Investigation Into Supreme Court Draft Opinion Leak Fails to Produce Perpetrator


The investigation into the leak of Supreme Court draft opinions last year has not produced any answers. It has also failed to identify the source or the perpetrator.

Dobbs v. Jackson Women’s Health Organization draft opinions were published by Politico in May 2022. They revealed that the high court seemed poised to reverse the 1973 Roe v. Wade abortion decision. The court issued its official opinion in June 2022.

“The Constitution doesn’t prohibit citizens of any state from regulating or banning abortion.” “Roe and Casey rescinded that authority.” “We now overrule these decisions and return that power to the people, their elected representatives,” both the draft and the official opinions declared.

Investigators are still unable to determine the cause of the breach and who was responsible.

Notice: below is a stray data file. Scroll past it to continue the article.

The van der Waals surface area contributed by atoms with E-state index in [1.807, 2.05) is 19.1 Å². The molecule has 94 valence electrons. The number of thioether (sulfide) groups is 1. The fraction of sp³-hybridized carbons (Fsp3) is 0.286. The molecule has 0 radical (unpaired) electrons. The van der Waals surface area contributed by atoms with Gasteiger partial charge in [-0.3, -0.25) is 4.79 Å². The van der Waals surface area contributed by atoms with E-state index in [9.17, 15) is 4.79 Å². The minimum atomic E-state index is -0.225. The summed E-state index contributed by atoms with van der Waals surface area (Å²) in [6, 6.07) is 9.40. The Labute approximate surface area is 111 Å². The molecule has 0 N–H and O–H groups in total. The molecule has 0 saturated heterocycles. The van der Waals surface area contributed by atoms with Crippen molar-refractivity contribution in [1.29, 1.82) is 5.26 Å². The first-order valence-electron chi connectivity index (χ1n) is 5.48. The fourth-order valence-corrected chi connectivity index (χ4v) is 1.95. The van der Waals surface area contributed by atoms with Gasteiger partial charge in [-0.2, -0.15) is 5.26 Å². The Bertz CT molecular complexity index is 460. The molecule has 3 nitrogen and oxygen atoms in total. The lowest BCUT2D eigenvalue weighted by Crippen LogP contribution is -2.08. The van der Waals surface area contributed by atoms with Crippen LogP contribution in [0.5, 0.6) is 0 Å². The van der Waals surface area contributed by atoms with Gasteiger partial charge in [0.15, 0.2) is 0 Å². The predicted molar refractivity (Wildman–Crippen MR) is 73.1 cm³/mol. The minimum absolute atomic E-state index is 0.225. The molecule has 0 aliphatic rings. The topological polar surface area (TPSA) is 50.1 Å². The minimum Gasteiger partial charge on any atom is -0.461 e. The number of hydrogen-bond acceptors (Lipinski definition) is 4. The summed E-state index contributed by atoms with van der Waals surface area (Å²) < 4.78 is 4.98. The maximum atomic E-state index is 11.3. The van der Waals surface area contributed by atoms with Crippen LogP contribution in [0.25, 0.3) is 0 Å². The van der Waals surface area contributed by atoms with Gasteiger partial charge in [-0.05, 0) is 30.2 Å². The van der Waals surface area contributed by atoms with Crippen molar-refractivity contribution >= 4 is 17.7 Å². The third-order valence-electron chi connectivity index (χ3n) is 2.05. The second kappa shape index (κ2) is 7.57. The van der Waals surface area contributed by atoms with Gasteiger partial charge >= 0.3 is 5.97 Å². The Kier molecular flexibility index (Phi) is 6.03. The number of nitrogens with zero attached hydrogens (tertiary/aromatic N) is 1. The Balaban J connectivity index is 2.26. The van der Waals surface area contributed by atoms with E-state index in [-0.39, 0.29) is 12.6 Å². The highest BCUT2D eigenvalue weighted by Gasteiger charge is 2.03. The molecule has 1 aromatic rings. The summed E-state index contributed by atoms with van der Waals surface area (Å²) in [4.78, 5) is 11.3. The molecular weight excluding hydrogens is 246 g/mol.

“At the moment, based upon a preponderance on the evidence standard it is impossible to determine the identity or how the draft opinion ended with Politico,” read the Supreme Court Marshal’s report.

“No one has confessed to disclosing the document publicly and no forensic or other evidence was available to identify the source. Although investigators and Court IT experts can’t rule out hacking, the evidence so far does not suggest that any outside access was improper. The report said that investigators cannot rule out the possibility of the draft opinion being accidentally or negligently revealed – such as by being left in a public area either inside or outside the building.”

Reports indicated that some individuals admitted to telling their partners about the draft. The report stated that investigators were able to find out from some individuals whether they shared information about the draft Dobbs opinion with their partner or spouse. This was in violation of Court confidentiality rules.

“Investigators continue reviewing and processing some electronic data that was collected, and a few additional inquiries remain pending. The report stated that investigators would pursue leads and evidence if additional investigation is required.